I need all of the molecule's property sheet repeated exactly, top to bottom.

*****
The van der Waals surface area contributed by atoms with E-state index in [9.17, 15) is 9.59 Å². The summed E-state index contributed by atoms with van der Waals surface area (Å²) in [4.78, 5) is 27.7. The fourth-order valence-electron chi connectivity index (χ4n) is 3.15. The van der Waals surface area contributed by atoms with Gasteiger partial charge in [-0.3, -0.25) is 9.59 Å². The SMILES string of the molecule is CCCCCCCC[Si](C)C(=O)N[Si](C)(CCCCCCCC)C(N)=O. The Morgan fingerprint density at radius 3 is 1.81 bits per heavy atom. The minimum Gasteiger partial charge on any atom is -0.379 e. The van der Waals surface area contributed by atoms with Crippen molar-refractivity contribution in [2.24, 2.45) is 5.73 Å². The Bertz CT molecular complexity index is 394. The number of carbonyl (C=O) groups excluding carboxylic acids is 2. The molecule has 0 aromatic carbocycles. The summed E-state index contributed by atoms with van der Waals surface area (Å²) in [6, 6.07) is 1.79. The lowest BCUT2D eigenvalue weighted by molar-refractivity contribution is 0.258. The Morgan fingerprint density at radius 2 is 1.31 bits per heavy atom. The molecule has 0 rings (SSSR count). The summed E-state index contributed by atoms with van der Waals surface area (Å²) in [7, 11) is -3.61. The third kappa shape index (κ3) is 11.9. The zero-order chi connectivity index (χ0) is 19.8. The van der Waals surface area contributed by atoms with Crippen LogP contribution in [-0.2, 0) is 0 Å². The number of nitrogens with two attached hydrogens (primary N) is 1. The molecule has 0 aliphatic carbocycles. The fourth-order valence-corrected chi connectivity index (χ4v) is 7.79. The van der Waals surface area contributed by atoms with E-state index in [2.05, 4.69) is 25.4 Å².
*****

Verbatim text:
The van der Waals surface area contributed by atoms with E-state index in [9.17, 15) is 9.59 Å². The summed E-state index contributed by atoms with van der Waals surface area (Å²) in [4.78, 5) is 27.7. The fourth-order valence-electron chi connectivity index (χ4n) is 3.15. The van der Waals surface area contributed by atoms with Gasteiger partial charge in [-0.3, -0.25) is 9.59 Å². The SMILES string of the molecule is CCCCCCCC[Si](C)C(=O)N[Si](C)(CCCCCCCC)C(N)=O. The Morgan fingerprint density at radius 3 is 1.81 bits per heavy atom. The minimum Gasteiger partial charge on any atom is -0.379 e. The van der Waals surface area contributed by atoms with Crippen molar-refractivity contribution in [2.24, 2.45) is 5.73 Å². The Bertz CT molecular complexity index is 394. The number of carbonyl (C=O) groups excluding carboxylic acids is 2. The molecule has 0 aromatic carbocycles. The summed E-state index contributed by atoms with van der Waals surface area (Å²) in [6, 6.07) is 1.79. The lowest BCUT2D eigenvalue weighted by molar-refractivity contribution is 0.258. The Morgan fingerprint density at radius 2 is 1.31 bits per heavy atom. The molecule has 0 rings (SSSR count). The summed E-state index contributed by atoms with van der Waals surface area (Å²) in [7, 11) is -3.61. The third kappa shape index (κ3) is 11.9. The zero-order chi connectivity index (χ0) is 19.8. The van der Waals surface area contributed by atoms with Crippen LogP contribution in [-0.2, 0) is 0 Å². The number of nitrogens with two attached hydrogens (primary N) is 1. The molecule has 0 aliphatic carbocycles. The fourth-order valence-corrected chi connectivity index (χ4v) is 7.79. The van der Waals surface area contributed by atoms with E-state index in [2.05, 4.69) is 25.4 Å².